E.O. Wilson: The Rock Star of Conservation

I have just returned from the keynote lecture in the Nature of Life series sponsored by the Utah Museum of Natural History and The Nature Conservancy. The speaker was Dr. E.O. Wilson, the world-reknowned entemologist, scientist and conservationist that has taken on the taboo task of merging science and religion in the pursuit of a common goal: the preservation of biodiversity around the world.

His lecture was insightful, sprinkled with humor, and surprisingly optimistic. He spoke with certainty not only of the ability for these two seemingly diametrically-opposed forces to join together for the good of the environment, but of our ability to surmount the mind-boggling problems of global warming, loss of biodiversity, and the destruction of our planet.

His most resounding message was just that...his optimism. He firmly stated that no matter the challenge, we are not incapable of halting the destruction or indeed, of reversing some of the damage, if we act quickly and with resolve. He continued by saying that no nation on Earth is more poised and able than ours to take on these challenges.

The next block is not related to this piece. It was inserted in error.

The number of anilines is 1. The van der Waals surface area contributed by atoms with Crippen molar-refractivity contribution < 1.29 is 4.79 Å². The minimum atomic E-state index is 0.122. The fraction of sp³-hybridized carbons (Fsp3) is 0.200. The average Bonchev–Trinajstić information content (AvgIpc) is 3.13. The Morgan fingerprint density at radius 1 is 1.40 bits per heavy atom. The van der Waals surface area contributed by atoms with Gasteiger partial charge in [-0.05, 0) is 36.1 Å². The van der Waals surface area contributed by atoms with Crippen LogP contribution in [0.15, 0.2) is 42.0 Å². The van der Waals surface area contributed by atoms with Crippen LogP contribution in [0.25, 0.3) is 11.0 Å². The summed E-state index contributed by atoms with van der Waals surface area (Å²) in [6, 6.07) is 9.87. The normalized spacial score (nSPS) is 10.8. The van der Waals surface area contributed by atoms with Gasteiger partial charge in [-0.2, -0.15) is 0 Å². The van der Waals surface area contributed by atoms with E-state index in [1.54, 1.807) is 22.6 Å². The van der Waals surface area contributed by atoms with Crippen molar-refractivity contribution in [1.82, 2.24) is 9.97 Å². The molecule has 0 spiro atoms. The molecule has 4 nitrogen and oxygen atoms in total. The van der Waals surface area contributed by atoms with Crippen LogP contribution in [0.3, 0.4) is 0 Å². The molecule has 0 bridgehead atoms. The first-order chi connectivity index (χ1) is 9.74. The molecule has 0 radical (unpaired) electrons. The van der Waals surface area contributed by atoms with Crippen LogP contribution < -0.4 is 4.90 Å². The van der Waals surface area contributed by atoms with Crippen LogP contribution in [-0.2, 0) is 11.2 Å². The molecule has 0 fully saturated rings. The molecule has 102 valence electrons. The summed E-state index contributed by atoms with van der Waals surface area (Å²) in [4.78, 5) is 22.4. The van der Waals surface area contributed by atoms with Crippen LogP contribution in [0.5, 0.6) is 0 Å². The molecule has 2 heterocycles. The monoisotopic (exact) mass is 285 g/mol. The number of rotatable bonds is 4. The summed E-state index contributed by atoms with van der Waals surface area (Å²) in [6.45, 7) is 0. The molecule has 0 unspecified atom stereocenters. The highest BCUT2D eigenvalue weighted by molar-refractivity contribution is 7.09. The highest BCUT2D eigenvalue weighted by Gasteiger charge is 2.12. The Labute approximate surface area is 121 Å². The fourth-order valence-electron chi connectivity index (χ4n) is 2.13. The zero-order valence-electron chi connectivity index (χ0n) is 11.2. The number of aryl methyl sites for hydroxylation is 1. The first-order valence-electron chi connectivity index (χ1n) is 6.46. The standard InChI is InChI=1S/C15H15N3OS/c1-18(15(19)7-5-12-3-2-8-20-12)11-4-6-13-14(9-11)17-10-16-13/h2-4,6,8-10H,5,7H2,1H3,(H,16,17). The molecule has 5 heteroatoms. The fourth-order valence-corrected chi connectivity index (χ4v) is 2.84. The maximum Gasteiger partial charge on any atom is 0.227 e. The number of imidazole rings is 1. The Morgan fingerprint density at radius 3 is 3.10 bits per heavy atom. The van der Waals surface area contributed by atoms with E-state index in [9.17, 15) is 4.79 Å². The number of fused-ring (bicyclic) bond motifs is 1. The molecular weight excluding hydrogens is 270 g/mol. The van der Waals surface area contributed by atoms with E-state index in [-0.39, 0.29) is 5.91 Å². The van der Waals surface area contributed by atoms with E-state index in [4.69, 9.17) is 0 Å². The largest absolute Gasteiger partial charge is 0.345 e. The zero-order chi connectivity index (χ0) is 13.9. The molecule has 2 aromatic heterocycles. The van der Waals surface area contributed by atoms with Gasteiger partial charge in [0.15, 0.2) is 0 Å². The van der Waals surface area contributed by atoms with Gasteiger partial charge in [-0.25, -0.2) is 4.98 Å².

But first, he said, we must create a cohesive force among the different religious and scientific factions. Dr. Wilson has stepped out from the crowd of scientists and environmentalists: the ones that are crying wolf but refusing to cross the chasm to reach out to the very people who need to be reached the most.

It may be a lonely place, for the time being, but E.O. Wilson stands with resolve and undying optimism that his work will lead to the changes necessary. He refuses to give in to extremist stubbornness that characterizes so many of his colleagues, but instead cavorts with the "enemies" of science in the hope that together, their love of The Creation, no matter their beliefs on how it came to be, will motivate the saving of it.

He called this the "Century of the Environment", and perhaps the most important time for us to focus on the planet and how we have affected it over the years. We can work together to save the places we love most. The places that are not only our most amazing and diverse places, but the most necessary to our survival as a human race. We cannot do it alone, but must embrace those of different backgrounds and beliefs to create the changes necessary. Dr. Wilson has begun this work, and it is my hope that the scientists and Evangelicals he continues to meet with will follow his lead.

Check out the other lectures in the series here.

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